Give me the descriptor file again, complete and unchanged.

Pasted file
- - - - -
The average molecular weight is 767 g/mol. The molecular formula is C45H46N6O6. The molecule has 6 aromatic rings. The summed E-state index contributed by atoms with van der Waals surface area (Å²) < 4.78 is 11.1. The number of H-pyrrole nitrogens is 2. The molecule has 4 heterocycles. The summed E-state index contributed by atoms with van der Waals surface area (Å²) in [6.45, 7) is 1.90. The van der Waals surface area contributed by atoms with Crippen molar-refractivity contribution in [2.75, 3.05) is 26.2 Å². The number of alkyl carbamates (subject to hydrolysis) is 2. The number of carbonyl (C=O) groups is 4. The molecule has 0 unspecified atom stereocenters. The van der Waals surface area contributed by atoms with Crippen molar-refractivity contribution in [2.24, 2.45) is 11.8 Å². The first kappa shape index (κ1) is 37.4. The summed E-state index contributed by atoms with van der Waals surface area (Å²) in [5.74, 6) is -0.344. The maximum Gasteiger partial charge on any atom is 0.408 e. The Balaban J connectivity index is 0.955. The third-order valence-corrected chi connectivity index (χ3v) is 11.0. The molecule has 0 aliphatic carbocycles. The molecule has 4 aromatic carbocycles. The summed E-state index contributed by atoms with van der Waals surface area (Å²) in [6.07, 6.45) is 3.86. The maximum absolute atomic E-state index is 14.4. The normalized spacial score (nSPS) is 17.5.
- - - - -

The average molecular weight is 767 g/mol. The molecular formula is C45H46N6O6. The molecule has 6 aromatic rings. The summed E-state index contributed by atoms with van der Waals surface area (Å²) < 4.78 is 11.1. The number of H-pyrrole nitrogens is 2. The molecule has 4 heterocycles. The summed E-state index contributed by atoms with van der Waals surface area (Å²) in [6.45, 7) is 1.90. The van der Waals surface area contributed by atoms with Crippen molar-refractivity contribution in [2.75, 3.05) is 26.2 Å². The number of alkyl carbamates (subject to hydrolysis) is 2. The number of carbonyl (C=O) groups is 4. The molecule has 0 unspecified atom stereocenters. The van der Waals surface area contributed by atoms with Crippen molar-refractivity contribution in [2.24, 2.45) is 11.8 Å². The first kappa shape index (κ1) is 37.4. The summed E-state index contributed by atoms with van der Waals surface area (Å²) in [5.74, 6) is -0.344. The maximum Gasteiger partial charge on any atom is 0.408 e. The Balaban J connectivity index is 0.955. The third-order valence-corrected chi connectivity index (χ3v) is 11.0. The molecule has 0 aliphatic carbocycles. The molecule has 4 aromatic carbocycles. The summed E-state index contributed by atoms with van der Waals surface area (Å²) in [6.07, 6.45) is 3.86. The maximum absolute atomic E-state index is 14.4. The normalized spacial score (nSPS) is 17.5.